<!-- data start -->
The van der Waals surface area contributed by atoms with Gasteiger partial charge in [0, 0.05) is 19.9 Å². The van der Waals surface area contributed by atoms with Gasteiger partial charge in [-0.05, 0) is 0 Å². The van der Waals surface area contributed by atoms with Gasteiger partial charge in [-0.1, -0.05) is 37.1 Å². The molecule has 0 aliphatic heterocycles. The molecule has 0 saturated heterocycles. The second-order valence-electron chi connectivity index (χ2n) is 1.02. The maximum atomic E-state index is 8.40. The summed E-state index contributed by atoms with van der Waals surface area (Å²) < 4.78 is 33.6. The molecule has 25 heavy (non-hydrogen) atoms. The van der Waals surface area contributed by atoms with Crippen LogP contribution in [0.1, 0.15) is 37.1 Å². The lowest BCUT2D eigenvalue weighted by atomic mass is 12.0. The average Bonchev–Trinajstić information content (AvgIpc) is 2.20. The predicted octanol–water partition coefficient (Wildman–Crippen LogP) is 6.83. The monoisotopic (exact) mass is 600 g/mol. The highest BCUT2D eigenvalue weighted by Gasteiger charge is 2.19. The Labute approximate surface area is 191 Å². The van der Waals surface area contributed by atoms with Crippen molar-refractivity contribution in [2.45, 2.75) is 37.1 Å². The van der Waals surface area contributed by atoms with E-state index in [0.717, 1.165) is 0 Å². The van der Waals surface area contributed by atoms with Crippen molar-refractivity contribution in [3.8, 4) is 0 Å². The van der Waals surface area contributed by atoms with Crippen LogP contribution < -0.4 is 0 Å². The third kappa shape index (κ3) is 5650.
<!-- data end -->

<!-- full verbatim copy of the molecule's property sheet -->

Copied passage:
The van der Waals surface area contributed by atoms with Gasteiger partial charge in [0, 0.05) is 19.9 Å². The van der Waals surface area contributed by atoms with Gasteiger partial charge in [-0.05, 0) is 0 Å². The van der Waals surface area contributed by atoms with Gasteiger partial charge in [-0.1, -0.05) is 37.1 Å². The molecule has 0 aliphatic heterocycles. The molecule has 0 saturated heterocycles. The second-order valence-electron chi connectivity index (χ2n) is 1.02. The maximum atomic E-state index is 8.40. The summed E-state index contributed by atoms with van der Waals surface area (Å²) < 4.78 is 33.6. The molecule has 25 heavy (non-hydrogen) atoms. The van der Waals surface area contributed by atoms with Crippen LogP contribution in [0.1, 0.15) is 37.1 Å². The lowest BCUT2D eigenvalue weighted by atomic mass is 12.0. The average Bonchev–Trinajstić information content (AvgIpc) is 2.20. The predicted octanol–water partition coefficient (Wildman–Crippen LogP) is 6.83. The monoisotopic (exact) mass is 600 g/mol. The highest BCUT2D eigenvalue weighted by Gasteiger charge is 2.19. The Labute approximate surface area is 191 Å². The van der Waals surface area contributed by atoms with Crippen molar-refractivity contribution in [2.45, 2.75) is 37.1 Å². The van der Waals surface area contributed by atoms with E-state index in [0.717, 1.165) is 0 Å². The van der Waals surface area contributed by atoms with Crippen molar-refractivity contribution in [3.8, 4) is 0 Å². The van der Waals surface area contributed by atoms with Crippen LogP contribution < -0.4 is 0 Å². The third kappa shape index (κ3) is 5650.